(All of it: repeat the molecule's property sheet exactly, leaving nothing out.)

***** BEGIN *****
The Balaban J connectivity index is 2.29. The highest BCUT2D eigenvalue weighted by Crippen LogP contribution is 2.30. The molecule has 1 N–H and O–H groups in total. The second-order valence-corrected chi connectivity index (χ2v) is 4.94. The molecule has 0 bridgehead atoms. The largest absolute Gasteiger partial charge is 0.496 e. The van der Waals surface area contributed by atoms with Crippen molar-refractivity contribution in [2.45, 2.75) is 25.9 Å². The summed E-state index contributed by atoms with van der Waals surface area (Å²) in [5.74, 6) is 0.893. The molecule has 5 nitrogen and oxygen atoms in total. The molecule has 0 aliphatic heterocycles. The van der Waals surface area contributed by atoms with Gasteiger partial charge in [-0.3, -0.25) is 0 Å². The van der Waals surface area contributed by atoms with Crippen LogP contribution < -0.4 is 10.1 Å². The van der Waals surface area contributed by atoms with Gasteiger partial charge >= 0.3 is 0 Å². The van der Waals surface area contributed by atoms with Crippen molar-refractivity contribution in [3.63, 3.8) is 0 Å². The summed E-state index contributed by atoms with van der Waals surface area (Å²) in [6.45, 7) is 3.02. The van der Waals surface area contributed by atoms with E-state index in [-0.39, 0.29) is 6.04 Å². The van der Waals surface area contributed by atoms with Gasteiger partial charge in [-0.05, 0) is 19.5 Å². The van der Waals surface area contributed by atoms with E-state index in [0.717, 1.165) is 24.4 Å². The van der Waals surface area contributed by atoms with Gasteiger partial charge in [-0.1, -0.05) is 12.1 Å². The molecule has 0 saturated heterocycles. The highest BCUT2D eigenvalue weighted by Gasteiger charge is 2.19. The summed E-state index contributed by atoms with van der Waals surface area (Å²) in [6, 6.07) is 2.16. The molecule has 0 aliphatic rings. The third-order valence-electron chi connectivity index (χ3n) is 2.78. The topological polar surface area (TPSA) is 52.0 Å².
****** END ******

The Balaban J connectivity index is 2.29. The highest BCUT2D eigenvalue weighted by Crippen LogP contribution is 2.30. The molecule has 1 N–H and O–H groups in total. The second-order valence-corrected chi connectivity index (χ2v) is 4.94. The molecule has 0 bridgehead atoms. The largest absolute Gasteiger partial charge is 0.496 e. The van der Waals surface area contributed by atoms with Crippen molar-refractivity contribution in [2.45, 2.75) is 25.9 Å². The summed E-state index contributed by atoms with van der Waals surface area (Å²) in [5.74, 6) is 0.893. The molecule has 5 nitrogen and oxygen atoms in total. The molecule has 0 aliphatic heterocycles. The van der Waals surface area contributed by atoms with Gasteiger partial charge in [-0.3, -0.25) is 0 Å². The van der Waals surface area contributed by atoms with Crippen LogP contribution < -0.4 is 10.1 Å². The van der Waals surface area contributed by atoms with Gasteiger partial charge >= 0.3 is 0 Å². The van der Waals surface area contributed by atoms with Crippen molar-refractivity contribution in [3.63, 3.8) is 0 Å². The summed E-state index contributed by atoms with van der Waals surface area (Å²) in [6.45, 7) is 3.02. The van der Waals surface area contributed by atoms with E-state index in [-0.39, 0.29) is 6.04 Å². The van der Waals surface area contributed by atoms with Gasteiger partial charge in [-0.05, 0) is 19.5 Å². The van der Waals surface area contributed by atoms with E-state index in [0.717, 1.165) is 24.4 Å². The van der Waals surface area contributed by atoms with Gasteiger partial charge in [-0.1, -0.05) is 12.1 Å². The molecule has 0 saturated heterocycles. The highest BCUT2D eigenvalue weighted by Gasteiger charge is 2.19. The summed E-state index contributed by atoms with van der Waals surface area (Å²) in [6, 6.07) is 2.16. The molecule has 0 aliphatic rings. The third-order valence-electron chi connectivity index (χ3n) is 2.78. The topological polar surface area (TPSA) is 52.0 Å².